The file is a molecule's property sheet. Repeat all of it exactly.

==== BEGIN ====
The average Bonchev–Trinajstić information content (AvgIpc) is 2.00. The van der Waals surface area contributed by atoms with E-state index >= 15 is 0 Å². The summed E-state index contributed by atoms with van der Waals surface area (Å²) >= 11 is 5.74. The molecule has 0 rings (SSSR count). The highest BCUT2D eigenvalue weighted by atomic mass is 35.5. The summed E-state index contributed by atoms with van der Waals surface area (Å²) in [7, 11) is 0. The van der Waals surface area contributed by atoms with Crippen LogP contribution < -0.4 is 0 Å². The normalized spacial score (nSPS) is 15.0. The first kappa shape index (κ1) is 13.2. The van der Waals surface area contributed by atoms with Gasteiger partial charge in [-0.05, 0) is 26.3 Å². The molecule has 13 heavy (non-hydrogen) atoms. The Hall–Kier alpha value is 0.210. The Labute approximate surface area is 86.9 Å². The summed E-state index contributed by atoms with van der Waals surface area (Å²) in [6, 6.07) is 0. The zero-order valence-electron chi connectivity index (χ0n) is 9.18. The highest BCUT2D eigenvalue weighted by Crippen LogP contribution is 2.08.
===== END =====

The average Bonchev–Trinajstić information content (AvgIpc) is 2.00. The van der Waals surface area contributed by atoms with E-state index >= 15 is 0 Å². The summed E-state index contributed by atoms with van der Waals surface area (Å²) >= 11 is 5.74. The molecule has 0 rings (SSSR count). The highest BCUT2D eigenvalue weighted by atomic mass is 35.5. The summed E-state index contributed by atoms with van der Waals surface area (Å²) in [7, 11) is 0. The van der Waals surface area contributed by atoms with Crippen LogP contribution < -0.4 is 0 Å². The normalized spacial score (nSPS) is 15.0. The first kappa shape index (κ1) is 13.2. The van der Waals surface area contributed by atoms with Gasteiger partial charge in [-0.05, 0) is 26.3 Å². The molecule has 13 heavy (non-hydrogen) atoms. The Hall–Kier alpha value is 0.210. The Labute approximate surface area is 86.9 Å². The summed E-state index contributed by atoms with van der Waals surface area (Å²) in [6, 6.07) is 0. The zero-order valence-electron chi connectivity index (χ0n) is 9.18. The highest BCUT2D eigenvalue weighted by Crippen LogP contribution is 2.08.